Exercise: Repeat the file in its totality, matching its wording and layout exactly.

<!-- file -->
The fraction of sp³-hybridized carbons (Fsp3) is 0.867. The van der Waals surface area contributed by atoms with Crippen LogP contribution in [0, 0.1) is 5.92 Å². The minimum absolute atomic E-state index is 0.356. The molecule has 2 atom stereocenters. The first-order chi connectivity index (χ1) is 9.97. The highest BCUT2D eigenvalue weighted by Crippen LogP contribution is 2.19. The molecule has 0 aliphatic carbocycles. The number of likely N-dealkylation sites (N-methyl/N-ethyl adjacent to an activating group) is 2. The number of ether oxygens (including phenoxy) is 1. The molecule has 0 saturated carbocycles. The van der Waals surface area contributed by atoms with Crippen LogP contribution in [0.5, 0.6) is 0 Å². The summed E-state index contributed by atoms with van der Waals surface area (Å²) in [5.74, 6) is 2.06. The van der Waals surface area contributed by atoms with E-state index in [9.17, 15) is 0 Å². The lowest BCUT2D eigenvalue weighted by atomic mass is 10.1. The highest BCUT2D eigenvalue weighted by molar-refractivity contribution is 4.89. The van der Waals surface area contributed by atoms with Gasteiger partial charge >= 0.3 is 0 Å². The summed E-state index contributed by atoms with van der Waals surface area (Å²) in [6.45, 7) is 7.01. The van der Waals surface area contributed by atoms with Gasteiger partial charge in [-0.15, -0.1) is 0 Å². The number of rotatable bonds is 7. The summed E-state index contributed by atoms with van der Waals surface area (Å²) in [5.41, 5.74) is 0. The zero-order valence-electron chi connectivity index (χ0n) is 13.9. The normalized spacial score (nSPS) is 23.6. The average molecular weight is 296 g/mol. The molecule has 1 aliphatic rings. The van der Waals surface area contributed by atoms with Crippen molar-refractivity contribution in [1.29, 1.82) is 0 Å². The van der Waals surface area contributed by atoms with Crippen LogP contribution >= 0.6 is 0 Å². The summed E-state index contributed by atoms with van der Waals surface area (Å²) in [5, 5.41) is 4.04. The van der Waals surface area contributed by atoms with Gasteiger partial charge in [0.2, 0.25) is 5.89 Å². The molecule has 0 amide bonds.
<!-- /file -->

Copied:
The fraction of sp³-hybridized carbons (Fsp3) is 0.867. The van der Waals surface area contributed by atoms with Crippen LogP contribution in [0, 0.1) is 5.92 Å². The minimum absolute atomic E-state index is 0.356. The molecule has 2 atom stereocenters. The first-order chi connectivity index (χ1) is 9.97. The highest BCUT2D eigenvalue weighted by Crippen LogP contribution is 2.19. The molecule has 0 aliphatic carbocycles. The number of likely N-dealkylation sites (N-methyl/N-ethyl adjacent to an activating group) is 2. The number of ether oxygens (including phenoxy) is 1. The molecule has 0 saturated carbocycles. The van der Waals surface area contributed by atoms with Crippen LogP contribution in [0.5, 0.6) is 0 Å². The summed E-state index contributed by atoms with van der Waals surface area (Å²) in [5.74, 6) is 2.06. The van der Waals surface area contributed by atoms with E-state index in [9.17, 15) is 0 Å². The lowest BCUT2D eigenvalue weighted by atomic mass is 10.1. The highest BCUT2D eigenvalue weighted by molar-refractivity contribution is 4.89. The van der Waals surface area contributed by atoms with Gasteiger partial charge >= 0.3 is 0 Å². The summed E-state index contributed by atoms with van der Waals surface area (Å²) in [6.45, 7) is 7.01. The van der Waals surface area contributed by atoms with Gasteiger partial charge in [-0.15, -0.1) is 0 Å². The number of rotatable bonds is 7. The summed E-state index contributed by atoms with van der Waals surface area (Å²) in [5.41, 5.74) is 0. The zero-order valence-electron chi connectivity index (χ0n) is 13.9. The normalized spacial score (nSPS) is 23.6. The average molecular weight is 296 g/mol. The molecule has 1 aliphatic rings. The van der Waals surface area contributed by atoms with Crippen molar-refractivity contribution in [1.29, 1.82) is 0 Å². The van der Waals surface area contributed by atoms with Crippen LogP contribution >= 0.6 is 0 Å². The summed E-state index contributed by atoms with van der Waals surface area (Å²) in [5, 5.41) is 4.04. The van der Waals surface area contributed by atoms with Gasteiger partial charge in [0.2, 0.25) is 5.89 Å². The molecule has 0 amide bonds.